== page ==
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December 2019

Aust Vet J. 1992 Oct; 69(10): 249-54.

Hypokalaemic episodic polymyopathy in cats fed a vegetarian diet.

Leon A, Bain SA, Levick WR.

John Curtin School of Medical Research, Australian National University, Canberra.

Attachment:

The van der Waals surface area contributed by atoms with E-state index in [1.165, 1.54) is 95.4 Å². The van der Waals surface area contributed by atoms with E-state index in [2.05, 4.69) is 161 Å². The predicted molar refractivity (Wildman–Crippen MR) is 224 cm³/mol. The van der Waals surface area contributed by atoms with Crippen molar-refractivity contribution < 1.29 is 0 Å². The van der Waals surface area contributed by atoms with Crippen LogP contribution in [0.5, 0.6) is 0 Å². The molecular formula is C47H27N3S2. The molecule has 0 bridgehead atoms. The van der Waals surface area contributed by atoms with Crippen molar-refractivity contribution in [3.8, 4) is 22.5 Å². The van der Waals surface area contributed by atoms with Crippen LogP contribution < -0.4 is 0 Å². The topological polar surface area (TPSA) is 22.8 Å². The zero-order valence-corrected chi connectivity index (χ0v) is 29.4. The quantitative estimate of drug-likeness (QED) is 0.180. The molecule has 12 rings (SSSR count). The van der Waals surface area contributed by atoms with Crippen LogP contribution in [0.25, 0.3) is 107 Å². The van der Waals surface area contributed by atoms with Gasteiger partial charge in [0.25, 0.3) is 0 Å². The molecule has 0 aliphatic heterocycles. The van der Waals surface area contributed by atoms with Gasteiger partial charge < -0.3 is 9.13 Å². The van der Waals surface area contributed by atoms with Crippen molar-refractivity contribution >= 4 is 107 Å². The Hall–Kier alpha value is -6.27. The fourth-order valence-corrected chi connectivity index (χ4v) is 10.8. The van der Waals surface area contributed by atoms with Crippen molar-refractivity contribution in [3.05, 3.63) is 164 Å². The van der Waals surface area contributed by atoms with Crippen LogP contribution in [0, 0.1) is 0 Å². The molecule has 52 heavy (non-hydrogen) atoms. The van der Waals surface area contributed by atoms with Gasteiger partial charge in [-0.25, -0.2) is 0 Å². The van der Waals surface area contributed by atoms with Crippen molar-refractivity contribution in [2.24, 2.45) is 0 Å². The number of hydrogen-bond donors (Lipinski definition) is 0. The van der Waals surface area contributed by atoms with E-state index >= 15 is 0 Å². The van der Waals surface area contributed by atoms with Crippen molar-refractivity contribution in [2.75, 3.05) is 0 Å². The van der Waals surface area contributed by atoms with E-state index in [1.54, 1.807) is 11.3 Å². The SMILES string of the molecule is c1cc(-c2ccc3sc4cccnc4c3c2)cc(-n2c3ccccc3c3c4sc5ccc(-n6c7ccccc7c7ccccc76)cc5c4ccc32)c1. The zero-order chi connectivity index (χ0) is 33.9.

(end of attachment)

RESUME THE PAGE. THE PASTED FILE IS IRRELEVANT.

A previously undocumented hypokalaemic condition with a cyclical nature, comprising acute bouts of polymyopathy followed by spontaneous recoveries, is described in the cat. Cats being fed a high protein vegetarian diet developed recurrent episodes of polymyopathy, characterised by ventroflexion of the head and neck, stiff forelimb gait, lateral head-resting and generalised muscle weakness. Plasma potassium concentrations (mean +/- standard deviation) were reduced from 3.28 +/- 0.33 mmol/l at the beginning of the experiment to 2.45 +/- 0.24 mmol/l during bouts of myopathy. This hypokalaemia was associated with increased creatine kinase activities indicative of muscle damage, and decreased urinary potassium concentrations, and was caused by insufficient dietary potassium. Cats that received the same diet supplemented with potassium did not develop hypokalaemic polymyopathy. Spontaneous recoveries of affected cats were not associated consistently with increases in plasma potassium concentrations. Plasma taurine concentrations decreased and glutamic acid increased markedly in all cats fed the experimental diet. There was no evidence of thiamin deficiency associated with the high glutamic acid intake. Veterinarians should be aware that hypokalaemic cats, and in particular those on potassium-deficient diets, may show cyclical disease with episodes of polymyopathy recurring after periods of spontaneous clinical recovery. This condition in cats may be a useful animal model for familial hypokalaemic periodic paralysis in humans.


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